GetGlue Becomes Second Screen TV Guide
With an app redesign, GetGlue is aiming at recommending content based on your behavior and preferences as well as friend recommendations. The update is ready for iPad now and will continue to roll out to other devices. It will offer shows currently on-air and real-time updates on what fans and friends are watching. It will also include live sports scores, stats and schedules based on user team selections. It doesn't have things like Premiership (UK soccer) just the major professional sports leagues in the US
The major place it lacks in? Original Web Series and IPTV. It's mostly cable based. Plus, it will be loading up with ads, or rather, sponsorships, soon:
GetGlue plans to sell sponsorships in the new app to TV networks and other content providers, to let them target promotions to users based on their tastes...
Vobile TVSync API for Second Screen Apps
Companies are still taking a two screen approach to TV, while I think that at year end, most people will only need one screen as a slew of connected TV options launch and the holiday season breaks, but hey, that's just me...who's been observing the trend for over a year now. I'm sure there will still be room for second screen apps and it's probably cheaper to develop right now and more logical until there's a large install base of connected TVs.
Vobile has launched its TVSync connected TV and second screen API platform, which it’s touting as the first developer platform that support apps that bring the connected TVs experience to all four screens – smartphone, tablet, PC and Smart TVs.
There are several other companies that are working on TV sync technologies. I imagine the company that has the tightest integration with the connected TV manufacturers, will have the best possible application platform at first. Or maybe two companies will tie up together, like Vobile and Rovi.
All Our Content Are Belong to Us, and Yours Does To!
Monetizing all those random postings of your content on a place like YouTube can be, well, nigh impossible. Not so with Zefr, formerly Movieclips, who just took in a fat stack of cash.
It used the initial cash to fund its early curation efforts and develop the technology it offered to major Hollywood studios to claim, tag and assemble licensed content posted on YouTube and allow advertisers to buy against premium movie content.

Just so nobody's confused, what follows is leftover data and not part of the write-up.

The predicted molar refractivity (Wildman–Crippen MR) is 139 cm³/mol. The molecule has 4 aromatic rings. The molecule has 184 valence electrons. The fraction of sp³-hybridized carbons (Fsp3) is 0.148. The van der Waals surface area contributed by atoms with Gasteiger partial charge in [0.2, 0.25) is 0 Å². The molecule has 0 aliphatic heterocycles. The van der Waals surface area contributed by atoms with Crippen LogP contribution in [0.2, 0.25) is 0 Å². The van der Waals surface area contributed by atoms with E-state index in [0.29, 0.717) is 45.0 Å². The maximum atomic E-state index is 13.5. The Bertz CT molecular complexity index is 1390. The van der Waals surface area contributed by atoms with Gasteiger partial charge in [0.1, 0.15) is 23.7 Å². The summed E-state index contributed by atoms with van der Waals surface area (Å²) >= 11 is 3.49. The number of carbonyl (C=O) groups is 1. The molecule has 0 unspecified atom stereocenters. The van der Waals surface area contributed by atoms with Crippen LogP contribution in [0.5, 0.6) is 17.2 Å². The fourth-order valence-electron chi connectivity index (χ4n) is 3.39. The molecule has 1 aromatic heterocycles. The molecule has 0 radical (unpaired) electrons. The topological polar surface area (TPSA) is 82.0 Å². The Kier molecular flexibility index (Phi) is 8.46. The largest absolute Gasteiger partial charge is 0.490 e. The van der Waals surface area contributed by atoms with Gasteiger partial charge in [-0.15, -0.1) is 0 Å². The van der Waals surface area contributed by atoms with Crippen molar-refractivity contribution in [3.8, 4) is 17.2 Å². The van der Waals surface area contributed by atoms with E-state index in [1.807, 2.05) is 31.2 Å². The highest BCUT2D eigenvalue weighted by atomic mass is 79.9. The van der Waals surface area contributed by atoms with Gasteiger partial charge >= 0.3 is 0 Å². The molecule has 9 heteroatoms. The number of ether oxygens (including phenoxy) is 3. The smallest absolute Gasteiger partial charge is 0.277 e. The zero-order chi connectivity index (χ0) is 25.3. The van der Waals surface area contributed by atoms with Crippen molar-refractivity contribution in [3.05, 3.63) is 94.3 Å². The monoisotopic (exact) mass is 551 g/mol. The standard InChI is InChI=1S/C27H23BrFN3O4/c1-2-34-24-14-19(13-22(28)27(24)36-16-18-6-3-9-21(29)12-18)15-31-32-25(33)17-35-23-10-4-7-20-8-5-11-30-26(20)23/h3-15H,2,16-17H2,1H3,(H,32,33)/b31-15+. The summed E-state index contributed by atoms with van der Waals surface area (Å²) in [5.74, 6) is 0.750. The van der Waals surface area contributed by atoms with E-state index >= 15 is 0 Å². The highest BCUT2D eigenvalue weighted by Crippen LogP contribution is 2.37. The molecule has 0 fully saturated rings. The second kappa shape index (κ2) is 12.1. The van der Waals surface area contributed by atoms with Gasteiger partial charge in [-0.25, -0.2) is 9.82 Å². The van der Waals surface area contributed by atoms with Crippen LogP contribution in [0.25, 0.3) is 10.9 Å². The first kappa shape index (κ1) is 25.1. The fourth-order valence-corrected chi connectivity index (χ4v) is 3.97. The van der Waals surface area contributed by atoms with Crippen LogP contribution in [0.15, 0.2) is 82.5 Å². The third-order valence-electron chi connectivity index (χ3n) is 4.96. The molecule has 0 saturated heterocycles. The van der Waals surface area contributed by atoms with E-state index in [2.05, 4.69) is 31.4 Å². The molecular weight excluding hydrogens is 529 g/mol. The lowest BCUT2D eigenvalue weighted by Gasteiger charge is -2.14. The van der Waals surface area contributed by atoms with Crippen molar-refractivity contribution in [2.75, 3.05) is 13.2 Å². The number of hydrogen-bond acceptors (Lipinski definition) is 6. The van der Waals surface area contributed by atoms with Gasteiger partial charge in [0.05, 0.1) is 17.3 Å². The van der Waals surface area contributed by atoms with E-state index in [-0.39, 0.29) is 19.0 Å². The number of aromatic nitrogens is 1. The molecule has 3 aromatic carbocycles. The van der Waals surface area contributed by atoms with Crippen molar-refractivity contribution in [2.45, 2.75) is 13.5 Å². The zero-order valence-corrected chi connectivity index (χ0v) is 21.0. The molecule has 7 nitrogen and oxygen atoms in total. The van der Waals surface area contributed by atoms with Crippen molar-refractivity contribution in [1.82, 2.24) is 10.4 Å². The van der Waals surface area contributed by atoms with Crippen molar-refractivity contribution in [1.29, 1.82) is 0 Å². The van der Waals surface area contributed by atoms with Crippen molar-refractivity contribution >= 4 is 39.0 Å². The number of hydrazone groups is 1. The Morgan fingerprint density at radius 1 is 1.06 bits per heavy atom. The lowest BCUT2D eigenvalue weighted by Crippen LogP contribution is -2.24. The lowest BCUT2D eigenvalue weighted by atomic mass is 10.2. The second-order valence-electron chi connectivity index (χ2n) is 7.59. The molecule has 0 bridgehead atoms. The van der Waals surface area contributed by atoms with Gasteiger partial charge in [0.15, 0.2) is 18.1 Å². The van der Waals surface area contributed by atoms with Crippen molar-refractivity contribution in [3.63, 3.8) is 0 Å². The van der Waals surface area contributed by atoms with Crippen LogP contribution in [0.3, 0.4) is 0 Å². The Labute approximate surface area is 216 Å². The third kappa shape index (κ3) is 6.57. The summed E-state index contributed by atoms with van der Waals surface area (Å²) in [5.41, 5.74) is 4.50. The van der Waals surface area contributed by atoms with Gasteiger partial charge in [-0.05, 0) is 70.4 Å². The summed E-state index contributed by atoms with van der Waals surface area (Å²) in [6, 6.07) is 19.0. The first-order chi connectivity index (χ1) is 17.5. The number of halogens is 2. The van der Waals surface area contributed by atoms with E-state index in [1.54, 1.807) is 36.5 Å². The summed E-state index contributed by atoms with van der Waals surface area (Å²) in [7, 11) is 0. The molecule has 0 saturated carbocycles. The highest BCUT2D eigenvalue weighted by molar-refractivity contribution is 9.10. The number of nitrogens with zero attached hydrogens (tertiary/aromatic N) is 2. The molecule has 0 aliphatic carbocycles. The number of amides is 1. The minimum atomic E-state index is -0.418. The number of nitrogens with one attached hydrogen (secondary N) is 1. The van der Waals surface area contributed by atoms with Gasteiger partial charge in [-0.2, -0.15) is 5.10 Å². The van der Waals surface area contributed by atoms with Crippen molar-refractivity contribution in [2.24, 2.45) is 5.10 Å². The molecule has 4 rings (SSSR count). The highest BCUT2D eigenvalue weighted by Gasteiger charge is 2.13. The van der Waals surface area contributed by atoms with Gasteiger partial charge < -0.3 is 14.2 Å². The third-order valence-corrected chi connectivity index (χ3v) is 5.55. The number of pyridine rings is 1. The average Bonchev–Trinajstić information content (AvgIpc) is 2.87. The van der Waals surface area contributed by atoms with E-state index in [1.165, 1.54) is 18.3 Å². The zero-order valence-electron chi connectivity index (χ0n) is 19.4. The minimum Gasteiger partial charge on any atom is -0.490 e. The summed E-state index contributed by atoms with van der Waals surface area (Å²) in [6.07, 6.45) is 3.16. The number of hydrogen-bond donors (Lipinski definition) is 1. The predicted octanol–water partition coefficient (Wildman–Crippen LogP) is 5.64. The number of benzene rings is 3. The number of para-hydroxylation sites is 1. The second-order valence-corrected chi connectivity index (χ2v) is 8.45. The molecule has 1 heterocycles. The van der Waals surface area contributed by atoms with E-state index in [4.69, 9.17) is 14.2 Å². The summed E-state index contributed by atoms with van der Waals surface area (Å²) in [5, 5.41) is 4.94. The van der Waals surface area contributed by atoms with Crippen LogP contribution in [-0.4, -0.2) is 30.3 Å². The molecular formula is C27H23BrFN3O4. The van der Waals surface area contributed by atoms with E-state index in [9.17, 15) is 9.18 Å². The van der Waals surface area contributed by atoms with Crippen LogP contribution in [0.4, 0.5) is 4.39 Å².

What do they do? they run a video catalog site that helps studios collect and monetize fan and professional postings on YouTube
UltraViolet to Get Licensed Media Servers
The whole process is becoming a certified chain, the process of storing digital copies of films out on the web and being authenticated onto accounts for owners to view anytime. Now, Autonomic Controls will make UltraViolet servers.
Autonomic Controls will introduce the DRM service [UltraViolet] to its MMS-5AV Mirage Media Server, and enabling users to manage and playback their DVD and Blu-ray collections on multiple devices and enjoy all of the streaming content already supported by the server.
With those servers anyone could start up a Blu-Ray to digital business it seems like. This could be a new cottage industry as more and more Blu-Ray titles become UV compatible.
Source: Cedia Expo Insider
That's a Wrap
Alright, I'm off to the great outdoors, or am already there. It's not really all that great, I'm going camping in a park just outside of town, if I can manage to get out of here. Either way, I thought you might be interested in this final bit, an eMarketer interview with SVP of Digital at USA Network, Jesse Redniss, where he talks about social TV and second-screen experiences. While I might disagree with some of what he says, it's still an interesting read. I think second-screen is sort of an evolutionary point between IPTV and Smart TV. But hey, we're all entitled to our opinions!
If you're leftie and you know it, raise a fist! I am.